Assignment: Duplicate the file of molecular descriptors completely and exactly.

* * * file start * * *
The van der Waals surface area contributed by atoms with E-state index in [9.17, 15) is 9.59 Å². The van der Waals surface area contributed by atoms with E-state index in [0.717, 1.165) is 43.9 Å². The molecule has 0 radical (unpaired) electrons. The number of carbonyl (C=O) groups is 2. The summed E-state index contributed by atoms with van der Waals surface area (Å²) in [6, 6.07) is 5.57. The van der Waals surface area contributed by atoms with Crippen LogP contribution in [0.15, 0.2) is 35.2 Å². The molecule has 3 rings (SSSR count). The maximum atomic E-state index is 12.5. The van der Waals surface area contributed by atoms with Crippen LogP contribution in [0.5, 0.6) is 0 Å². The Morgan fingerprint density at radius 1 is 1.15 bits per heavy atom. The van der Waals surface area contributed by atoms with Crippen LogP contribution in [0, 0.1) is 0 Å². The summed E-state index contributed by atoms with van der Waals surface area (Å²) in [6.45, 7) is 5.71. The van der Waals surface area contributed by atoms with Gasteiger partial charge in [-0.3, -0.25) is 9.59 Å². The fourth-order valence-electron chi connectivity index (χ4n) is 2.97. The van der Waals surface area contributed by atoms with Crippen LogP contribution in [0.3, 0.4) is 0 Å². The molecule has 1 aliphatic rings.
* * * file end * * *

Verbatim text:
The van der Waals surface area contributed by atoms with E-state index in [9.17, 15) is 9.59 Å². The van der Waals surface area contributed by atoms with E-state index in [0.717, 1.165) is 43.9 Å². The molecule has 0 radical (unpaired) electrons. The number of carbonyl (C=O) groups is 2. The summed E-state index contributed by atoms with van der Waals surface area (Å²) in [6, 6.07) is 5.57. The van der Waals surface area contributed by atoms with Crippen LogP contribution in [0.15, 0.2) is 35.2 Å². The molecule has 3 rings (SSSR count). The maximum atomic E-state index is 12.5. The van der Waals surface area contributed by atoms with Crippen LogP contribution in [0.5, 0.6) is 0 Å². The Morgan fingerprint density at radius 1 is 1.15 bits per heavy atom. The van der Waals surface area contributed by atoms with Crippen LogP contribution in [0, 0.1) is 0 Å². The summed E-state index contributed by atoms with van der Waals surface area (Å²) in [6.45, 7) is 5.71. The van der Waals surface area contributed by atoms with Gasteiger partial charge in [-0.3, -0.25) is 9.59 Å². The fourth-order valence-electron chi connectivity index (χ4n) is 2.97. The van der Waals surface area contributed by atoms with Crippen LogP contribution in [0.3, 0.4) is 0 Å². The molecule has 1 aliphatic rings.